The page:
As I read the newspapers online I have been following a nasty City Council fight over the past 18 months in my city. Finally I waded in because it looked like the City Council were scapegoating the previous City Manager. They kept accusing him of things, and then when he produced evidence that showed they were incorrect, they came up with more accusations, reporting him for an ethics violation, and on and on. I waded in to say that it seemed like nobody was apologizing after their numerous (about eight) accusations were proven to be false, and they might be opening themselves up for a slander lawsuit that we as taxpayers would have to pay.
A friend of mine, who is active in local politics, took me aside and let me know that I should use caution when talking about this, that these were respectable, intelligent, humble people who had leveled these accusations, and this was not a simple case. I said that since the stock market crash and finding out their pension fund was short several million, they had scapegoated the previous City Manager for not warning them, and couldn’t view anything he had done in a positive light. Nothing he said would they believe. They were sure he had been sneaky and underhanded in everything he did, especially his own benefits, which they contested and refused to pay him. She replied that that could not be so, and these things were very complicated, and if respectable people believed he had done all these things, and if intelligent people read the contracts and minutes and came to these conclusions, then there must be some substance to it.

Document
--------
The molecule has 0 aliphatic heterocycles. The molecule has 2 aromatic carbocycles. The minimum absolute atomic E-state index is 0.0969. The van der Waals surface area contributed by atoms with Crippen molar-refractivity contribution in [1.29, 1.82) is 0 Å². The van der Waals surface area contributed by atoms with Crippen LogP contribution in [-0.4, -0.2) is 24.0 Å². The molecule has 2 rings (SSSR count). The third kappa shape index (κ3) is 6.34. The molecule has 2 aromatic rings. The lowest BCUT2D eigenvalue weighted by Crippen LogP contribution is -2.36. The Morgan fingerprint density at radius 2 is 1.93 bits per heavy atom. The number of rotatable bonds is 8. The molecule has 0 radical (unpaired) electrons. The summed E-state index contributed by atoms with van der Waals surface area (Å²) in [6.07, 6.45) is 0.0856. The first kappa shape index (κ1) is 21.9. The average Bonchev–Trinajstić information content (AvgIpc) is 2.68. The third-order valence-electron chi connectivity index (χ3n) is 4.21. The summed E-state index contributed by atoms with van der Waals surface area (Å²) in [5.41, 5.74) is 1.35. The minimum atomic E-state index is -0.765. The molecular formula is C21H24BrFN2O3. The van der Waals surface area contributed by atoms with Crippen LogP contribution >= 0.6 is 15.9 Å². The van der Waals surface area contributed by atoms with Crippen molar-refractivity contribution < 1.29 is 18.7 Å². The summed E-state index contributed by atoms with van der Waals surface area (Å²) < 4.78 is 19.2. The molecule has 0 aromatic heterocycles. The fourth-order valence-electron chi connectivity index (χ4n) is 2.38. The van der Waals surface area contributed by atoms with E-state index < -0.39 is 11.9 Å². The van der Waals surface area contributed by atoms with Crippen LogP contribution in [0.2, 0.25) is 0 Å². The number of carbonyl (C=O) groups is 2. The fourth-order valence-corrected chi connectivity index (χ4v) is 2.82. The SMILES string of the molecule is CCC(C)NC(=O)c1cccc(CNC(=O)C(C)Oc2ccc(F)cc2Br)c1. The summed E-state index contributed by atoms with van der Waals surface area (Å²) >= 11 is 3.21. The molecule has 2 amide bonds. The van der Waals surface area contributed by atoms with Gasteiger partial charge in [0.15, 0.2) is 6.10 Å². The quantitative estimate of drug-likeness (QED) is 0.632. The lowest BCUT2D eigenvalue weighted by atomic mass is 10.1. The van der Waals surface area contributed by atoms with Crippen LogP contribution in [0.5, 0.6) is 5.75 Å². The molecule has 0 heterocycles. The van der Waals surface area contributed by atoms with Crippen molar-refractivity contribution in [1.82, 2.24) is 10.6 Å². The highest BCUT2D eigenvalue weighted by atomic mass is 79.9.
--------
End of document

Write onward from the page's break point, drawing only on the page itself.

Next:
Finally I decided to stop arguing with her. It reminded me of how painful leaving our church had been, and how many rumors and stories went around that we could not address. And ultimately we could not have persuaded our church friends unless we went back in time and persuaded the people who baptized them. Their loyalty was to the people they had grown to admire and respect. The security of their faith rested in these relationships.
I remember once an elderly woman was arguing a scripture with me. I showed her a passage that directly contradicted what she believed. She replied: “That which proves too much cannot be true.”
Losing one’s reputation is the most powerful tool the sect has to keep you inside, toeing the party line. If you want all the people you love and depend on for emotional support to love and support you, then you have to stay in the church, and you have to believe and teach the party line.
When you lose your reputation, and those people–the ones you depended on for emotional support–you go through the valley of the shadow of death. It is a painful journey and one that causes many to retreat into addictions, take antidepressants, go to therapy, get a divorce, have children who act out, and lose their jobs; which gives the nay-sayers more ammunition to cluck their tongues.
Of some comfort is the story of Jesus, who identified with our helplessness, having been kicked out of all the synagogues, wrongly accused and killed in a humiliating way, we can know that he took the side of the wrongly accused, took the humiliation that we are tasting now. He went through it before we had to.
We can also know that the pain doesn’t last forever. It gets easier year by year. And you don’t stop growing in maturity.